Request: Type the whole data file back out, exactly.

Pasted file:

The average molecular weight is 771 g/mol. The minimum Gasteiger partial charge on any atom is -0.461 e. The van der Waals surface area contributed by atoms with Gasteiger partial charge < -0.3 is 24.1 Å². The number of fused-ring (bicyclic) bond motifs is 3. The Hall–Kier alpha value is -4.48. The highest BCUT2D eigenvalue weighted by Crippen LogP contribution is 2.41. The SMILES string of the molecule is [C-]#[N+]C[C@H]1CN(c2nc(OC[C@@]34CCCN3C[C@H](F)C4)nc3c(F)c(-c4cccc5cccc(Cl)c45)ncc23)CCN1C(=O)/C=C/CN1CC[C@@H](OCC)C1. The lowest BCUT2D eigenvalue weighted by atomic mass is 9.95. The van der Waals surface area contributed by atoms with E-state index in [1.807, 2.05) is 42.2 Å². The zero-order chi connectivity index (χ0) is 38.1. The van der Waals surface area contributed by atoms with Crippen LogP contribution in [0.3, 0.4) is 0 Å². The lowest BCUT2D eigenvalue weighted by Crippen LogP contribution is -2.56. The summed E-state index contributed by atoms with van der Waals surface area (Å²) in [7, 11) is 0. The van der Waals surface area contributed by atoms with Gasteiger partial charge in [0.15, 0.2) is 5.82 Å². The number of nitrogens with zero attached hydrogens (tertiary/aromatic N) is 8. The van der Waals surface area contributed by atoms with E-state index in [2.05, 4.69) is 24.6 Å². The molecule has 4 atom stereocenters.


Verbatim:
The average molecular weight is 771 g/mol. The minimum Gasteiger partial charge on any atom is -0.461 e. The van der Waals surface area contributed by atoms with Gasteiger partial charge < -0.3 is 24.1 Å². The number of fused-ring (bicyclic) bond motifs is 3. The Hall–Kier alpha value is -4.48. The highest BCUT2D eigenvalue weighted by Crippen LogP contribution is 2.41. The SMILES string of the molecule is [C-]#[N+]C[C@H]1CN(c2nc(OC[C@@]34CCCN3C[C@H](F)C4)nc3c(F)c(-c4cccc5cccc(Cl)c45)ncc23)CCN1C(=O)/C=C/CN1CC[C@@H](OCC)C1. The lowest BCUT2D eigenvalue weighted by atomic mass is 9.95. The van der Waals surface area contributed by atoms with E-state index in [1.807, 2.05) is 42.2 Å². The zero-order chi connectivity index (χ0) is 38.1. The van der Waals surface area contributed by atoms with Crippen LogP contribution in [0.3, 0.4) is 0 Å². The lowest BCUT2D eigenvalue weighted by Crippen LogP contribution is -2.56. The summed E-state index contributed by atoms with van der Waals surface area (Å²) in [7, 11) is 0. The van der Waals surface area contributed by atoms with Gasteiger partial charge in [0.15, 0.2) is 5.82 Å². The number of nitrogens with zero attached hydrogens (tertiary/aromatic N) is 8. The van der Waals surface area contributed by atoms with E-state index in [2.05, 4.69) is 24.6 Å². The molecule has 4 atom stereocenters.